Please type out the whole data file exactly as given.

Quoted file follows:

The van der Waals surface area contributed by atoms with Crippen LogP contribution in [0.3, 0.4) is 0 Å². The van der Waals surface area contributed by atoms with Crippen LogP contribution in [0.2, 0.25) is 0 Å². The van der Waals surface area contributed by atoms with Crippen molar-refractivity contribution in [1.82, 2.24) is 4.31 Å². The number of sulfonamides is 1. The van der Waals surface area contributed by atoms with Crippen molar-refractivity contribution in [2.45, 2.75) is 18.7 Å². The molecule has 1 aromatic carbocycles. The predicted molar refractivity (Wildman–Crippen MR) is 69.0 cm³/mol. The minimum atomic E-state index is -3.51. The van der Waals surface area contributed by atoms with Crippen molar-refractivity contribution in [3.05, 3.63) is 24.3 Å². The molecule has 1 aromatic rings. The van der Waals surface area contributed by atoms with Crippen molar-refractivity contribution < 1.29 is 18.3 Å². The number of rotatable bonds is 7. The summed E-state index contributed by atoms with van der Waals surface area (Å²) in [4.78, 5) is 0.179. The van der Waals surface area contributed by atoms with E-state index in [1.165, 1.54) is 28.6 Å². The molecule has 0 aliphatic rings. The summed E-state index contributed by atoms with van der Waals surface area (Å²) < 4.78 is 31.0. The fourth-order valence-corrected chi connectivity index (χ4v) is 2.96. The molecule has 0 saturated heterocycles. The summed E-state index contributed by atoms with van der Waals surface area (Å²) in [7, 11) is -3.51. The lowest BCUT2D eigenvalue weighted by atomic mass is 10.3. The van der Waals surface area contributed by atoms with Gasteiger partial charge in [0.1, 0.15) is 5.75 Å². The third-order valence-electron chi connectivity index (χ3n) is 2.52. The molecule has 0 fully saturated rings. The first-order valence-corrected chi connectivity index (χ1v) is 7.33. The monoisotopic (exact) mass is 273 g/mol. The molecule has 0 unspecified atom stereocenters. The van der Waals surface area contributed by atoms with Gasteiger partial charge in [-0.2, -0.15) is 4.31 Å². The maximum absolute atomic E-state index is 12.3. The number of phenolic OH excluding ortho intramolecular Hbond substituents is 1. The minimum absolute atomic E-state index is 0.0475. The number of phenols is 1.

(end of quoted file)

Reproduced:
The van der Waals surface area contributed by atoms with Crippen LogP contribution in [0.3, 0.4) is 0 Å². The van der Waals surface area contributed by atoms with Crippen LogP contribution in [0.2, 0.25) is 0 Å². The van der Waals surface area contributed by atoms with Crippen molar-refractivity contribution in [1.82, 2.24) is 4.31 Å². The number of sulfonamides is 1. The van der Waals surface area contributed by atoms with Crippen molar-refractivity contribution in [2.45, 2.75) is 18.7 Å². The molecule has 1 aromatic carbocycles. The predicted molar refractivity (Wildman–Crippen MR) is 69.0 cm³/mol. The minimum atomic E-state index is -3.51. The van der Waals surface area contributed by atoms with Crippen molar-refractivity contribution in [3.05, 3.63) is 24.3 Å². The molecule has 1 aromatic rings. The van der Waals surface area contributed by atoms with Crippen molar-refractivity contribution < 1.29 is 18.3 Å². The number of rotatable bonds is 7. The summed E-state index contributed by atoms with van der Waals surface area (Å²) in [4.78, 5) is 0.179. The van der Waals surface area contributed by atoms with E-state index in [1.165, 1.54) is 28.6 Å². The molecule has 0 aliphatic rings. The summed E-state index contributed by atoms with van der Waals surface area (Å²) < 4.78 is 31.0. The fourth-order valence-corrected chi connectivity index (χ4v) is 2.96. The molecule has 0 saturated heterocycles. The summed E-state index contributed by atoms with van der Waals surface area (Å²) in [7, 11) is -3.51. The lowest BCUT2D eigenvalue weighted by atomic mass is 10.3. The van der Waals surface area contributed by atoms with Gasteiger partial charge in [0.1, 0.15) is 5.75 Å². The third-order valence-electron chi connectivity index (χ3n) is 2.52. The molecule has 0 fully saturated rings. The first-order valence-corrected chi connectivity index (χ1v) is 7.33. The monoisotopic (exact) mass is 273 g/mol. The molecule has 0 unspecified atom stereocenters. The van der Waals surface area contributed by atoms with Gasteiger partial charge in [-0.2, -0.15) is 4.31 Å². The maximum absolute atomic E-state index is 12.3. The number of phenolic OH excluding ortho intramolecular Hbond substituents is 1. The minimum absolute atomic E-state index is 0.0475. The number of phenols is 1.